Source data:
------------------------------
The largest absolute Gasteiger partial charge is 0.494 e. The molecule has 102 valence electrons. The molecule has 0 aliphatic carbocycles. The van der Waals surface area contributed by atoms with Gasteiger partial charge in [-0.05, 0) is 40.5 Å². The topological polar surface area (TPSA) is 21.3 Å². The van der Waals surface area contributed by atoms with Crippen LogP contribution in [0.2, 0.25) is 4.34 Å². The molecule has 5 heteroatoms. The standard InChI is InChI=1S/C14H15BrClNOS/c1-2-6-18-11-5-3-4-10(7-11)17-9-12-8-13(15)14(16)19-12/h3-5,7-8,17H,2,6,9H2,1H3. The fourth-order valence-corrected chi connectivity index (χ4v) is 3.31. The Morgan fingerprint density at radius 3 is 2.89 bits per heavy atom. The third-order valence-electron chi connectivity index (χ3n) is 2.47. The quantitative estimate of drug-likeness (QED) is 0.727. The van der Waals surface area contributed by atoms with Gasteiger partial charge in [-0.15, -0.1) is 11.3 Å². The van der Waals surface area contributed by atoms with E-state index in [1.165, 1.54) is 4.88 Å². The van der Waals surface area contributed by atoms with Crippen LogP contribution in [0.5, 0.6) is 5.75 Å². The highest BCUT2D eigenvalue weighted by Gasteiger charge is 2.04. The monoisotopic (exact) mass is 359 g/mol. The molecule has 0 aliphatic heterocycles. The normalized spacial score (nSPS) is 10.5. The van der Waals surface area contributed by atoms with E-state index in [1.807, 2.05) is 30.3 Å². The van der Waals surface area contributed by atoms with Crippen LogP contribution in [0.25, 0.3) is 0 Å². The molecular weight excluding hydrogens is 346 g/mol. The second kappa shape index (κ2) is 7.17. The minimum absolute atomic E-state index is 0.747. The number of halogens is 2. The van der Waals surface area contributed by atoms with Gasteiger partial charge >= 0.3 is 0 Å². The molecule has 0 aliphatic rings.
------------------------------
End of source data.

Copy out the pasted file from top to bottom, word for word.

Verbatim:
The largest absolute Gasteiger partial charge is 0.494 e. The molecule has 102 valence electrons. The molecule has 0 aliphatic carbocycles. The van der Waals surface area contributed by atoms with Gasteiger partial charge in [-0.05, 0) is 40.5 Å². The topological polar surface area (TPSA) is 21.3 Å². The van der Waals surface area contributed by atoms with Crippen LogP contribution in [0.2, 0.25) is 4.34 Å². The molecule has 5 heteroatoms. The standard InChI is InChI=1S/C14H15BrClNOS/c1-2-6-18-11-5-3-4-10(7-11)17-9-12-8-13(15)14(16)19-12/h3-5,7-8,17H,2,6,9H2,1H3. The fourth-order valence-corrected chi connectivity index (χ4v) is 3.31. The Morgan fingerprint density at radius 3 is 2.89 bits per heavy atom. The third-order valence-electron chi connectivity index (χ3n) is 2.47. The quantitative estimate of drug-likeness (QED) is 0.727. The van der Waals surface area contributed by atoms with Gasteiger partial charge in [-0.15, -0.1) is 11.3 Å². The van der Waals surface area contributed by atoms with E-state index in [1.165, 1.54) is 4.88 Å². The van der Waals surface area contributed by atoms with Crippen LogP contribution in [0.5, 0.6) is 5.75 Å². The highest BCUT2D eigenvalue weighted by Gasteiger charge is 2.04. The monoisotopic (exact) mass is 359 g/mol. The molecule has 0 aliphatic heterocycles. The normalized spacial score (nSPS) is 10.5. The van der Waals surface area contributed by atoms with E-state index in [1.807, 2.05) is 30.3 Å². The van der Waals surface area contributed by atoms with Crippen LogP contribution in [0.25, 0.3) is 0 Å². The molecular weight excluding hydrogens is 346 g/mol. The second kappa shape index (κ2) is 7.17. The minimum absolute atomic E-state index is 0.747. The number of halogens is 2. The van der Waals surface area contributed by atoms with Gasteiger partial charge >= 0.3 is 0 Å². The molecule has 0 aliphatic rings.